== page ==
Cerebral Palsy (CP) is a group of permanent movement disorders that appear in early childhood. Signs and symptoms vary between people.
Cerebral palsy is caused by abnormal development or damage to the parts of the brain that control movement, balance, and posture. Most often the problems occur during pregnancy; however, they may also occur during childbirth, or shortly after birth. Often the cause is unknown. Risk factors include preterm birth, being a twin, certain infections during pregnancy such as toxoplasmosis or rubella, exposure to methylmercury during pregnancy, a difficult delivery, and head trauma during the first few years of life, among others. About 2% of cases are believed to be due to an inherited genetic cause. A number of sub-types are classified based on the specific problems present. For example, those with stiff muscles have spastic cerebral palsy, those with poor coordination have ataxic cerebral palsy, and those with writhing movements have athetoid cerebral palsy. Diagnosis is based on the child’s development over time. Blood tests and medical imaging may be used to rule out other possible causes.
CP is the most common movement disorder in children. It occurs in about 2.1 per 1,000 live births. Cerebral palsy has been documented throughout history with the first known descriptions occurring in the work of Hippocrates in the 5th century BCE. Extensive study of the condition began in the 19th century by William John Little, after whom spastic diplegia was called “Little disease”. William Osler first named it “cerebral palsy” from the German “zerebrale Kinderlähmung” (cerebral child-paralysis). A number of potential treatments are being examined, including stem cell therapy. However, more research is required to determine if it is effective and safe.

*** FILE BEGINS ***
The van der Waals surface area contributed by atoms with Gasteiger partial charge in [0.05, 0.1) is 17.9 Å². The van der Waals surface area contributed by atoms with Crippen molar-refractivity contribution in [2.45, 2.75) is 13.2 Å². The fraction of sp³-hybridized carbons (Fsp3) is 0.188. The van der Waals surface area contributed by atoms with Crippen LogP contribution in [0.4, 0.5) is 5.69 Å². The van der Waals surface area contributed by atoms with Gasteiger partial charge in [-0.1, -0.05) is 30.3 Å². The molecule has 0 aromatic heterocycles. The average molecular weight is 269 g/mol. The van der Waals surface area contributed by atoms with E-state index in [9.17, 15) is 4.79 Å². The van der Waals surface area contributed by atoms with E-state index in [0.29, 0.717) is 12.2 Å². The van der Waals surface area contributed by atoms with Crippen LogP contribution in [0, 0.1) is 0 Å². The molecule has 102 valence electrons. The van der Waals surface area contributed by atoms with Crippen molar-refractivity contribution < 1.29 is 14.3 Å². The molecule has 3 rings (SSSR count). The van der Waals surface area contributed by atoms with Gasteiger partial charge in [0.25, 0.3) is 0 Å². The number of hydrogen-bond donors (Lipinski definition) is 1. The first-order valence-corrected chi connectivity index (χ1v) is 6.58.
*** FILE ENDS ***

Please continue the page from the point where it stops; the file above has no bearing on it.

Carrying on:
Often, symptoms include poor coordination, stiff muscles, weak muscles, and tremors. There may be problems with sensation, vision, hearing, swallowing, and speaking. Often babies with cerebral palsy do not roll over, sit, crawl, or walk as early as other children their age. Difficulty with the ability to think or reason and seizures each occurs in about one third of people with CP. While the symptoms may get more noticeable over the first few years of life, the underlying problems do not worsen over time.
CP is partly preventable through immunization of the mother and efforts to prevent head injuries in children such as through improved safety. There is no cure for CP; however, supportive treatments, medications, and surgery may help many individuals. This may include physical therapy, occupational therapy, and speech therapy. Medications such as diazepam, baclofen, and botulinum toxin may help relax stiff muscles. Surgery may include lengthening muscles and cutting overly active nerves. Often external braces and other assistive technology are helpful. Some children have near normal adult lives with appropriate treatment. While alternative medicines are frequently used there is no evidence to support their use.